Omar Ibrahim, from Glasgow, has been given an 18 month sentence for violent disorder following his arrest outside Topshop in Oxford Street in London on March 26th during the anti-cuts demonstrations.
Please read the statement below, written before he was sentenced.
Please write to him and send stamps and envelopes:
Statement by Omar Ibrahim
Being tried for violent disorder and now preparing to be sentenced by Justice Price of Kingston Crown Court I can fairly say he is an unjust man. I came to this firm conclusion when he informed me that I would serve an immediate custodial sentence, despite having a letter offering immediate employment, even if I accepted the lesser charge of affray. A decision that tore apart any potential employment opportunity for me and left me no choice but to go to trial for violent disorder. Such is the contempt that the judiciary displays towards the commoner. One wonders if Justice Price has any idea how difficult it is to secure a firm contract of employment in this economic climate.
Despite being found guilty by a jury of my peers I maintain that I am not guilty of violent disorder in an incident on London’s Oxford Street during the March 26th cuts protests.The crown’s case is that I am to be incarcerated for throwing a child’s toy that I picked up from the kerbside, a smoke bomb from a joke shop, in the direction of Top Shop and then struggled with police officers during arrest, alleging that I squeezed an officer’s testicles. I maintain that I have a weak shoulder and was wearing a backpack. My shoulder has been dislocated over forty times, due to an epileptic condition that is now under control, meaning the joint is deformed. This was operated on to clean up bone fragments and tighten up ligaments in 2009, but the joint can slip out of place if forced. As I was apprehended from behind and forced towards the floor I tried to maintain my balance. My arm was grabbed and was being twisted behind my large rucksack, causing my shoulder to slip a little so I tensed my lateral and deltoid muscles to to keep it in place. I was again forced almost to the floor, the officer was under my rucksack, beneath me. It is in getting in this position the officer maintains I grabbed and squeezed his testicles. I do not believe this happenned and maintain this incident was a complete accident if it did. On getting to my feet a second officer came and the pair dragged me to the side of Top Shop by my legs and arms. All the while I was either trying to hold my shoulder in place or tell them about my shoulder. This was not acknowledged by the court, despite one officer admitting he heard me in his report whilst the other denied any knowledge, and this is how I am to blame for the charge of violent disorder: where three or more people engage in violent or threatening behaviour that may cause a person of reasonable firmness to fear for their safety.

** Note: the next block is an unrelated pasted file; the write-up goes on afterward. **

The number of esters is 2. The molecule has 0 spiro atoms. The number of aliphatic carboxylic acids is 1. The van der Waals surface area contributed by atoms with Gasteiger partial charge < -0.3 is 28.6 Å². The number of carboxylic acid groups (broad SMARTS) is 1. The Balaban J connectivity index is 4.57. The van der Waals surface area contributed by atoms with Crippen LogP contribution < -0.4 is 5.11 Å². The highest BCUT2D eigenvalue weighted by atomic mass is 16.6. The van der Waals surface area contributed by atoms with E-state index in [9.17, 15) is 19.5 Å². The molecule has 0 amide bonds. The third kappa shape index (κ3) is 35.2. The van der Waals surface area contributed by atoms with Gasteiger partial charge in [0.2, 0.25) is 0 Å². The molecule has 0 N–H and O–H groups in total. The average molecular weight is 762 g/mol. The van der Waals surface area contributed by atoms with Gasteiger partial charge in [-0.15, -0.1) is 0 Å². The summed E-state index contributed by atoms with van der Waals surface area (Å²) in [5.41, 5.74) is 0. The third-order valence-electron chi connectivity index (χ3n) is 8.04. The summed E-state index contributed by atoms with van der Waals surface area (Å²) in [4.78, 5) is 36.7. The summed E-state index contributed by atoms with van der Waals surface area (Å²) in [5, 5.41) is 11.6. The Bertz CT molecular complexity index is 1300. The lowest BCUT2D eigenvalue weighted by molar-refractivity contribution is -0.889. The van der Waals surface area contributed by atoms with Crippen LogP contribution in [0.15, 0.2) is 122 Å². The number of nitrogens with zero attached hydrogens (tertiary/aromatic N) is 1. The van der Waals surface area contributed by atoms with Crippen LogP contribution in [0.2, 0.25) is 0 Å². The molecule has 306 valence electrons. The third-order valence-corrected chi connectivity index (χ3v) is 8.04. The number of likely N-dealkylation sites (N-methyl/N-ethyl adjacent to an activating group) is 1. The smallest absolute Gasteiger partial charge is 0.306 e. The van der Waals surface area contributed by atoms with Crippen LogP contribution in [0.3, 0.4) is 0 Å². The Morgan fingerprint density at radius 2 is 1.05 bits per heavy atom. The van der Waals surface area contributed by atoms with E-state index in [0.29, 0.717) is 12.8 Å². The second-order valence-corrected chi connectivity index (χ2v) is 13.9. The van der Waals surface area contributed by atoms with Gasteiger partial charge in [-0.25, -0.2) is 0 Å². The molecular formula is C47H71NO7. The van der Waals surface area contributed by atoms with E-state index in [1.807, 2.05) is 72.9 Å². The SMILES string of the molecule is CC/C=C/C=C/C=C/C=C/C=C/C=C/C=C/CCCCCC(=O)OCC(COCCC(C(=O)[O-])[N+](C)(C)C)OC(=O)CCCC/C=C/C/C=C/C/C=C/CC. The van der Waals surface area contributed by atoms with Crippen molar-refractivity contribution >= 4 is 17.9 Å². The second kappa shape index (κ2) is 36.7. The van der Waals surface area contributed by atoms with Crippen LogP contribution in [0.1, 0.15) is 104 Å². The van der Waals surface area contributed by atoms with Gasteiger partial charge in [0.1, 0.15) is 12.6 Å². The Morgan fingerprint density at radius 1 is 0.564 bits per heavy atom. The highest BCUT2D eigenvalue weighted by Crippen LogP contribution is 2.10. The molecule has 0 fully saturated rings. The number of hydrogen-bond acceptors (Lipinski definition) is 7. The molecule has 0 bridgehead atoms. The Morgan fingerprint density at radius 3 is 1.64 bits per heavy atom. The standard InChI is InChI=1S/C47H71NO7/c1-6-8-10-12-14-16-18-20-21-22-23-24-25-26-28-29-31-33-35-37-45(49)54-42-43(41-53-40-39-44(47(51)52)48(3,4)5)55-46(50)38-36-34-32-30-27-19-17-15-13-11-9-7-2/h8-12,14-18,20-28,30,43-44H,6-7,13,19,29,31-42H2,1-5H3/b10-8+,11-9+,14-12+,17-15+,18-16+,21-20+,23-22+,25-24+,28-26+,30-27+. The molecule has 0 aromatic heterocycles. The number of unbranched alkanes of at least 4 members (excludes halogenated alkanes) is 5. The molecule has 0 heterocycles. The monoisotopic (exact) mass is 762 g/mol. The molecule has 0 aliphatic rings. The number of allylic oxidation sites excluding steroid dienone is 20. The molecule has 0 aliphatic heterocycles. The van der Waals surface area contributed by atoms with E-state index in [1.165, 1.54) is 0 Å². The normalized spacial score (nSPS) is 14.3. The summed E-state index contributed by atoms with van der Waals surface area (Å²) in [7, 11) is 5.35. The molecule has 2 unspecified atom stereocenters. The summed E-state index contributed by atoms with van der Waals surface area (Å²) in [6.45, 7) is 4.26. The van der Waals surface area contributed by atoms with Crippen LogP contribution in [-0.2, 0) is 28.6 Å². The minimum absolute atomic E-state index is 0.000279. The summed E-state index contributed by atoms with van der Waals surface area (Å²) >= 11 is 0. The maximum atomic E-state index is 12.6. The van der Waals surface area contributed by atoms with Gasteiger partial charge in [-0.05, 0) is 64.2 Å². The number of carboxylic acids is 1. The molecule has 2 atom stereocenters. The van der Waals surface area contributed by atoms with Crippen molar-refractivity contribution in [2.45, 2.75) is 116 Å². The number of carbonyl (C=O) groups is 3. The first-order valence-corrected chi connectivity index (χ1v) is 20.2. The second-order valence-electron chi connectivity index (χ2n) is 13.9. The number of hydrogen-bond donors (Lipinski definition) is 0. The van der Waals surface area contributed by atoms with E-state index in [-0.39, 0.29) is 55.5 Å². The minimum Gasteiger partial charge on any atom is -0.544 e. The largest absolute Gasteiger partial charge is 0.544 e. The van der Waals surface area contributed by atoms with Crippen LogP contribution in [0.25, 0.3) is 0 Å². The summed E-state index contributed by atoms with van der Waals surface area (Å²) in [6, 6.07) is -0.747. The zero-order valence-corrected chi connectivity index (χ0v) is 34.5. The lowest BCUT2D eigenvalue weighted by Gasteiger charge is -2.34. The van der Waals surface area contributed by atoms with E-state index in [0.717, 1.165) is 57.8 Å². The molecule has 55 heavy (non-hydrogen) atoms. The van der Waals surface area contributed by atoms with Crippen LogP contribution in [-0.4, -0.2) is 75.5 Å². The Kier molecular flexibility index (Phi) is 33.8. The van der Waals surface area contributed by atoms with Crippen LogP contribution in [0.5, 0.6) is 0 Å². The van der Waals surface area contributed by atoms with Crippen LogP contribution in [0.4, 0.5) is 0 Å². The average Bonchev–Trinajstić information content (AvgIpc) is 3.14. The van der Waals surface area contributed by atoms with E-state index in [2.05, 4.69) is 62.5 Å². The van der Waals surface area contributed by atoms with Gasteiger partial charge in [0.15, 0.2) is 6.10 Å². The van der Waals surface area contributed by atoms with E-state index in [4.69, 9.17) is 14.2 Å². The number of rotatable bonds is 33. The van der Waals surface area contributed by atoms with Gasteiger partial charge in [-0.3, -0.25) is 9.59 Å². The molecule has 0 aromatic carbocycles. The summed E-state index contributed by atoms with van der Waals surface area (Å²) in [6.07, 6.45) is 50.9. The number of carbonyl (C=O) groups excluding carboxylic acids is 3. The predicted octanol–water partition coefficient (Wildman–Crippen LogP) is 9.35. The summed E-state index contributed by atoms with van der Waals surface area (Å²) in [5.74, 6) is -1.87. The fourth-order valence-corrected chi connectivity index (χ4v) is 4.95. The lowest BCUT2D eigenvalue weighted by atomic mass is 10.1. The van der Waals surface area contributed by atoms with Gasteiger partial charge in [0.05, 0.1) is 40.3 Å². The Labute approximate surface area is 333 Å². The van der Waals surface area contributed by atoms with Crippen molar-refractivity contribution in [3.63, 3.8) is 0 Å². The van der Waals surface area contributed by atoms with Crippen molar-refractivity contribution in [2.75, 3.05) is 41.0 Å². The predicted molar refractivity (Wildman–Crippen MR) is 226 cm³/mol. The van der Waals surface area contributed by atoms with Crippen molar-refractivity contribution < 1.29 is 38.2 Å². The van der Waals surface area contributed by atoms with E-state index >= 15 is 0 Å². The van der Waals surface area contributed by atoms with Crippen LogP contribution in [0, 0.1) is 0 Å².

The crime of violent disorder and its misuse in political policing goes back to 2001, where a man was incarcerated for ten months for shaking his fist and shouting “Kill the Bill”, and is being enforced more and more as the protests themselves continue to go on as we head towards recession. The crown wishes my case to be seen as one of a mob of hooligans who broke off from the TUC demonstration against the cuts to charge around London causing chaos and destruction. I see a carnival of protest full of colour, noise and rebellion which wished to highlight those that are at fault in this economic crisis. I was not there simply for the TUC demonstration but also the UK Uncut demonstrations on Oxford Street. I sought to challenge men like Philip Green, who outsources his production at Top Shop to the Mauritius and then funnels his profits out to Monaco, leaving the taxpayer purely the chance to consume or distribute. He recieves a knighthood for his disservice: I throw a discarded jokeshop smokebomb and I am not only deprived of contracted employment but sent to prison. Thus is the demonisation and criminalisation of the 21st century protestor.
When I look at my case in context I see a system where the relations between the state and the individual protestor have been twisted to such an extent that they have now passed breaking point. First the state tries to challenge popular and peaceful demonstrations such as that of the dearly missed Brian Haw. Then there is the demonisation of popular protest by prosecuting those who have committed minor offences, eg Breach of the Peace, and charging them under the vaguely defined charges such as violent disorder. One recent example is Francis Fernie. Then there is rampant harassment of political protestors, wasting police time in raiding their homes, making cross-border raids and acting in an intimidating aggressive manner that is almost oblivious to anything but its own voice. A friend of mine was taken from his home and down to England to face a police questioning which ended up a case of mistaken identity. He was excluded from their enquiries this week, months after an incident where his friends and family were intimidated in an overenthusiastic political policing campaign.